"How much do you bench, Bro?"
Right now in a gym somewhere, some lifter just asked someone else this question, and far too often this is not only asked but also followed by a response with an actual number.
Here's the thing, unless you compete in a lifting event (Power or Olympic), you have almost no reason to care about your one rep max. Even more importantly, nobody else is going to care about how much you can bench.
But many will argue that testing your max will result in better workouts. You can base the sets you perform off of your max and can be confident that you are properly challenging yourself. Yes, that sounds great but the reality is not always perfect.
Properly testing takes a week or two, which means if you test in between every program, you are testing for upwards of 10 weeks per year. That amounts to lots of lost training time.
Additionally, testing is the riskiest aspect of the weight room, as pushing the heaviest weights increases the chances of injury. I wrote a year-long training plan for high school athletes as a project, and included testing in it at various times. Eric Cressey challenged me to defend why I would have high school athletes one-rep max as a way of monitoring their improvements.
He was right to question this. Why have novice lifters, who are most likely not using great form, lift at their max? That is a recipe for disaster.
Furthermore, technique can improve, which could appear as a gain in strength that really was just a result of better technique. There are a few other factors that can also determine just how well a max weight attempt will go. Two of these are fatigue and stress, which go hand in hand. Multiple stressors can affect anybody at just about any time, and they can cause more fatigue on top of general stress.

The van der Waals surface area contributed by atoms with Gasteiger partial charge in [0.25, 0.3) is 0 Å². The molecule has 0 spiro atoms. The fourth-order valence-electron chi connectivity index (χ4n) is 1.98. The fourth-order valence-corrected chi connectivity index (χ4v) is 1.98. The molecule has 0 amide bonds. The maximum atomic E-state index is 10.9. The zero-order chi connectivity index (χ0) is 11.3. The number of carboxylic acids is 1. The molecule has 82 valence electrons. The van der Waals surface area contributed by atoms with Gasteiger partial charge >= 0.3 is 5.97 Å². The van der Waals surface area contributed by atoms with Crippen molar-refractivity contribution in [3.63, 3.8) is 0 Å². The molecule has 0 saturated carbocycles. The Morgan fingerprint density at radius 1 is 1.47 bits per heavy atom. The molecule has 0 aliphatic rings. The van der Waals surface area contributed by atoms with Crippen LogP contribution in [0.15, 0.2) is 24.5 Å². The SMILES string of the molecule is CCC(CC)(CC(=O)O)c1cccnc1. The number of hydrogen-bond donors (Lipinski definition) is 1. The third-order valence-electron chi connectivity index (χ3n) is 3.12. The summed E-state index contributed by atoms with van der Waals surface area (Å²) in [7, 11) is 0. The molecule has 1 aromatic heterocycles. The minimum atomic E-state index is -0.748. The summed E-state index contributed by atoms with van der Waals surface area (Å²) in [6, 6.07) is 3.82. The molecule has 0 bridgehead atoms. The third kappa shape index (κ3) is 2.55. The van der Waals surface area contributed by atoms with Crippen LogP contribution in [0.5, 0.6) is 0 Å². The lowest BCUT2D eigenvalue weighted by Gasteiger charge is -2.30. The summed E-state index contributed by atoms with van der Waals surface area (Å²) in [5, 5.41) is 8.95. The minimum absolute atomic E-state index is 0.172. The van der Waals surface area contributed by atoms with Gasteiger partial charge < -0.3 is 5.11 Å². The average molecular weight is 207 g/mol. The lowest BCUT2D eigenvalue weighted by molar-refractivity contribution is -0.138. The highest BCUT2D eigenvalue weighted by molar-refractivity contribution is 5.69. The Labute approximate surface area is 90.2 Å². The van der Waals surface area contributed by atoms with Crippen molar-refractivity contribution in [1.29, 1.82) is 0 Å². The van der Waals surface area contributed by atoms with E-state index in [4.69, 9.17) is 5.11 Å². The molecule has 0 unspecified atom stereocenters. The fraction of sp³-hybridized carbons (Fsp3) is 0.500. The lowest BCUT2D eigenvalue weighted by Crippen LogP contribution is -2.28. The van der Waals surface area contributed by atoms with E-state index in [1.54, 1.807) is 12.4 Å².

With stress and fatigue, results will not be what you want to see on a consistent basis. They cause you to not hit the weights you should hit, and because they are constantly changing, they will vary what you can do on a daily basis. What you might be able to lift on Monday of one week, you could be unable to lift by that Friday because of something as simple as a lack of sleep.
With just stress and fatigue, it is clear that a one rep max will not always be accurate and that it will almost always fluctuate. This should make it clear enough that constant attention on your max is not ideal.
Instead, using a system that allows you to track your progress on a daily, weekly and monthly basis is as useful as max testing every four to 12 weeks. Having a system that makes you track your progress allows you to successfully transition from one program to the next without the need for testing in between.
If you feel the absolute need to test, then use a plus set on your final set of your main lift on the week prior to a Deadlift. With this you will rep out a weight until failure and can use this chart to estimate a max from the amount of reps lifted. Rather than missing time to test, you have a way to sneak testing into programming. While it won't be a true max, it is safe to say a one rep max test will probably not produce a true one rep max result anyway.
Especially with young males, lifting for ego and maximum weight happens a lot, and teaching them to change to lifting for proper form with the right weight will cause greater results. Keeping everyone safe and healthy is the goal of the weight room, and should be a point of emphasis for not always trying to test a max.
Unless you are competing in weightlifting, get over your need for a one rep max. It is bound to cause more trouble and worse results than it is worth.
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